Envy is sinful, so forgive me, please: Barry Sternlicht makes me as green as Kermit the Frog. At 42, he is moving upstairs to be "executive chairman" of Starwood Hotels & Resorts Worldwide (HOT ), the hotelier responsible for the Sheraton, St. Regis, Westin, and W chains. This means he'll do assorted guru stuff, strategize, and play the ambassador, while spending more time with his wife and three kids at their Greenwich (Conn.) home. To do the heavy lifting back at the office, Sternlicht is searching for a new chief executive.
Nice, huh? Just the same, I don't envy Sternlicht for investors' reaction to the Oct. 30 news of his ascension plan. The stock soon fell 9%, to under 33. Starwood was surprised by the slide, a spokesman told me. Had the company not jumped into the market and bought back shares for the first time since 2001, the price likely would've gone lower. Every dollar off the stock means a paper loss to Sternlicht, whose Starwood holdings top $300 million, of more than $9 million.
SOME MAY SEE the market response as a flattering pout that Sternlicht, a proven innovator who dreamed up the trendy W chain, will be working less. Others may see it as a chance to buy one of the year's hottest stocks (chart). But if you ask me, it's a cry of dismay that Starwood may be setting out on a course destined to yield a host of new, unseen risks. The next CEO will be someone who "ruthlessly executes Barry's vision. We want someone who can execute, execute, execute," Starwood's spokesman told me. "Barry has a great new idea every day, and he wants it executed by that very afternoon." Yet after five tumultuous years, investors may prefer that Starwood simply make good on old promises that it's still struggling to fulfill.
Faced with a hostile change in the tax law back in 1998, Starwood underwent a major reorganization. It simplified its structure, in part to encourage Standard & Poor's (MHP ) to list it in its 500-stock index. Beyond that, a key to the corporate makeover was a sharp cut in the dividend, to a yearly rate of 60 cents from $2.08. Freeing that cash, Starwood expected, would fuel growth. Patient investors would be rewarded: Starwood aimed for yearly dividend hikes of 15%. "Our stock represents an extraordinary value," Sternlicht said back then.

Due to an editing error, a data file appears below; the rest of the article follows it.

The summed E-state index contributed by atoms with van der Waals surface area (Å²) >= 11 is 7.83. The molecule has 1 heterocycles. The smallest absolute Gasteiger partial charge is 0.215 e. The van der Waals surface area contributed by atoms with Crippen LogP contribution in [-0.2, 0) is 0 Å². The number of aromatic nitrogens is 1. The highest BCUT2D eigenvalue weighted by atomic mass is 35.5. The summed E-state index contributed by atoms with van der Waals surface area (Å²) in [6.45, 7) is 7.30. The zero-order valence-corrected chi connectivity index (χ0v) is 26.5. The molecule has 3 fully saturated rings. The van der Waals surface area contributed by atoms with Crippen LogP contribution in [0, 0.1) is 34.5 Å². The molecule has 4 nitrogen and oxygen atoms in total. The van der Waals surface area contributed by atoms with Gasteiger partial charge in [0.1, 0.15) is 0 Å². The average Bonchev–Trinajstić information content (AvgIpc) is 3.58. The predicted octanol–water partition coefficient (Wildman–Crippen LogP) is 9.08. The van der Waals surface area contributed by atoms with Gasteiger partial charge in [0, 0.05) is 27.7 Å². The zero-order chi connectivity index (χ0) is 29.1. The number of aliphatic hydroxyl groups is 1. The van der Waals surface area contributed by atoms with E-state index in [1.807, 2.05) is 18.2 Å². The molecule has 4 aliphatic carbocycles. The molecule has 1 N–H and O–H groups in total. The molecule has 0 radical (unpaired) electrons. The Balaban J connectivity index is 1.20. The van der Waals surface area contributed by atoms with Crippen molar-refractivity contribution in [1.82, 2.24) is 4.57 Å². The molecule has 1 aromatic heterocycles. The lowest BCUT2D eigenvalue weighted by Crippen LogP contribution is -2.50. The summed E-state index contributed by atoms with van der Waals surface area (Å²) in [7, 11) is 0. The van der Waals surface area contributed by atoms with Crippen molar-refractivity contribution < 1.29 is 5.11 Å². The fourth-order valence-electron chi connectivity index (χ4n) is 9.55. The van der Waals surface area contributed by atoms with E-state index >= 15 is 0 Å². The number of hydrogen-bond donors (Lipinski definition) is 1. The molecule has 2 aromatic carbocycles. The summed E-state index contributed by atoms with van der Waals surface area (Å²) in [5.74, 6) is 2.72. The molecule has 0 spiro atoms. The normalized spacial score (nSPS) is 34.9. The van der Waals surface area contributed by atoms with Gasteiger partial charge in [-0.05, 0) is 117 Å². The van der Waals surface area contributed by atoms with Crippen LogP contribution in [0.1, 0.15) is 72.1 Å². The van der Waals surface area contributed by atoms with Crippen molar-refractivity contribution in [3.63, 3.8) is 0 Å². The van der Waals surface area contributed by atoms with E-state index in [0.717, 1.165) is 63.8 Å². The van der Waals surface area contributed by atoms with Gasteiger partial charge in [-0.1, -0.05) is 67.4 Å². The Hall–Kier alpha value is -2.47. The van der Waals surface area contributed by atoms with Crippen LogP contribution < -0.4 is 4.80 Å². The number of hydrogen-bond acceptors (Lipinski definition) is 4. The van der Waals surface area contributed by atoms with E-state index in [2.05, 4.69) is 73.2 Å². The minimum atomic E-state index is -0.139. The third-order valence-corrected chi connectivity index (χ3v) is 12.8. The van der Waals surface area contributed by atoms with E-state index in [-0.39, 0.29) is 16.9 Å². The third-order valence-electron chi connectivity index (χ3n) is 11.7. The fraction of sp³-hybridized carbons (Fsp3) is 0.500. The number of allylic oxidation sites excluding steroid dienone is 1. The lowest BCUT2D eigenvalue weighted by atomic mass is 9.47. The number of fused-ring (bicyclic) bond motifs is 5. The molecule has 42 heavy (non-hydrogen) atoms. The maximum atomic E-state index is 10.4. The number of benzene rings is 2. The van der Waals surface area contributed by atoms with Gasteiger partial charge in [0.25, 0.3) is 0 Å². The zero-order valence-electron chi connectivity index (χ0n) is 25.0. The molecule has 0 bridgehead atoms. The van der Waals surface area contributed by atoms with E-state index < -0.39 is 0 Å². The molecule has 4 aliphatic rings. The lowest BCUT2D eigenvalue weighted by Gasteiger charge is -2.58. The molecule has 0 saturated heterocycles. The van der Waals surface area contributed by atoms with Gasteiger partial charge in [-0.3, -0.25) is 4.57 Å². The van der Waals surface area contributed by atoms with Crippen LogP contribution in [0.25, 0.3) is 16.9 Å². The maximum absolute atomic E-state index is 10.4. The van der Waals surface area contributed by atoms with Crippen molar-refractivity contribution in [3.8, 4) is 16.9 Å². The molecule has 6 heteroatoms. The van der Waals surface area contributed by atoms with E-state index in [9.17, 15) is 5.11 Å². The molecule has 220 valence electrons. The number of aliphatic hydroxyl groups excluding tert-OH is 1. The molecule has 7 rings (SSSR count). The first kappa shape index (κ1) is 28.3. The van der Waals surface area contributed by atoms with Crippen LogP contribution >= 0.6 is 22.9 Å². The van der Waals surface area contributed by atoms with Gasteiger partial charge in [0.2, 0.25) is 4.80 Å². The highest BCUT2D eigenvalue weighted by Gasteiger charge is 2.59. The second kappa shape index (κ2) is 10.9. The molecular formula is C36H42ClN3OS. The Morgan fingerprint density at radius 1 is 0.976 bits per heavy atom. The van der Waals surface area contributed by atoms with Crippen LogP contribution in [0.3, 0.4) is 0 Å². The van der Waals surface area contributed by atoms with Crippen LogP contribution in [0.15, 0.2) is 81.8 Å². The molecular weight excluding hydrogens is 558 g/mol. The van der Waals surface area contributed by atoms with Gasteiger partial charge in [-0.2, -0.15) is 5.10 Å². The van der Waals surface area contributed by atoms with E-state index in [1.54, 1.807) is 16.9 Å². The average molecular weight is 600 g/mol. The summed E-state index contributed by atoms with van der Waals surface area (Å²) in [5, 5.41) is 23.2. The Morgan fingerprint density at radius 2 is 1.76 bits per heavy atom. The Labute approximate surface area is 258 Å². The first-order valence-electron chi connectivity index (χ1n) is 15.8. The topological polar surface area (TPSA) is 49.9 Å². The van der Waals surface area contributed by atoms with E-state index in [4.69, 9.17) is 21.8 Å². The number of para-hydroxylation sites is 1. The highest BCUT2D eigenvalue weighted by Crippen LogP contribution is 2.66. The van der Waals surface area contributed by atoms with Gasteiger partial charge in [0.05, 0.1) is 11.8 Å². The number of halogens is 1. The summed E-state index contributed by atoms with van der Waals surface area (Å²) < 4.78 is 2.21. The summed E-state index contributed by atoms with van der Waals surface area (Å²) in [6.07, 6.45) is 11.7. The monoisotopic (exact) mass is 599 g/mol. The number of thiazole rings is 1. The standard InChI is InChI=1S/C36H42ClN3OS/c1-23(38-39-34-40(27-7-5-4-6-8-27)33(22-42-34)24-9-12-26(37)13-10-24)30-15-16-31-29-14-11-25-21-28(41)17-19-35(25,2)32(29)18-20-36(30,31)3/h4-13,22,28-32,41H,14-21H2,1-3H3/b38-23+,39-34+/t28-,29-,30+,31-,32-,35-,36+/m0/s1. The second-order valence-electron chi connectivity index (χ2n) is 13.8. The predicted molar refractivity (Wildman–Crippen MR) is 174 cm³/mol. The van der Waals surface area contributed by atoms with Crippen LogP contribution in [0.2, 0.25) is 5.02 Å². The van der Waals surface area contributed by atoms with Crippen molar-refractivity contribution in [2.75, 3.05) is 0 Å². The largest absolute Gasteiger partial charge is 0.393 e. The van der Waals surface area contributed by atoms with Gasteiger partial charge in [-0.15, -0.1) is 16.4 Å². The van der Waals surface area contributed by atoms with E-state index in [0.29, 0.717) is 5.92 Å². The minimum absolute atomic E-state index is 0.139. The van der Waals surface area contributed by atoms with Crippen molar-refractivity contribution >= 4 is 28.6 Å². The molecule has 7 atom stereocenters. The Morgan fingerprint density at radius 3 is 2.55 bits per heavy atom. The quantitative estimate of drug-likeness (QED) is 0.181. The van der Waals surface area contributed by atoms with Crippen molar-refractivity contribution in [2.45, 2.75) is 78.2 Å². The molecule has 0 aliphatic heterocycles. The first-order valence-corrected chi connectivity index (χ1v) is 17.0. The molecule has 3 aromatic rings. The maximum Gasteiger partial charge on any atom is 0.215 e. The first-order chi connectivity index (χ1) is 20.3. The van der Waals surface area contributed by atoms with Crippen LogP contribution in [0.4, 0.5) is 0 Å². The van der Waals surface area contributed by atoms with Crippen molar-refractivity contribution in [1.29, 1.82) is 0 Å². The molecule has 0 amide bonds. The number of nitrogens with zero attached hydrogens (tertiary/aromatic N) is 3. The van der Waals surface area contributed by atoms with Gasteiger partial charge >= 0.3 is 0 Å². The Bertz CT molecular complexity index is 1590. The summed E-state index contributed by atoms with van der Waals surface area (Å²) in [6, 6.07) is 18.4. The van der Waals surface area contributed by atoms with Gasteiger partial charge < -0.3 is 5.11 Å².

Within two years, Starwood met its goal of an S&P 500 listing. And it made good on its indicated dividend boosts in 2000 (up 15%) and 2001 (15.9%). Last year, however, the payout rose just 5%, and there it stands: No increase this year, and none penciled in for 2004. The 15% dividend growth rate remains a corporate goal, Starwood says. It has husbanded its cash because of the many woes suffered by hoteliers since 2001 -- recession, terror attacks, SARS, war -- along with its focus on lowering debt. In any case, since Starwood unveiled its reorganization in August, 1998, the stock's total return to investors has badly lagged those of the broad market and a leading rival, Marriott International, despite Starwood having spent some $867 million on stock repurchases.
Now investors must wonder whether Sternlicht's new role, plus a fresh CEO, will add up to higher returns. Longtime Starwood watchers are in show-me mode. "Barry is a very strong personality, and he deserves kudos for pushing what had been a sleepy company to become more innovative," says Mike Kirby, a principal at Newport Beach (Calif.) real estate research boutique Green Street Advisors. "But Barry is a tough guy to work for. There have been any number of people who have left that company who worked closely with him." Now above $34, the stock trades at 36 times bullish estimates of 2004 profit, even as Starwood sees 2004 earnings before interest, taxes, depreciation, and amortization rising 5% to 8%. Thou shalt not envy Sternlicht's successor.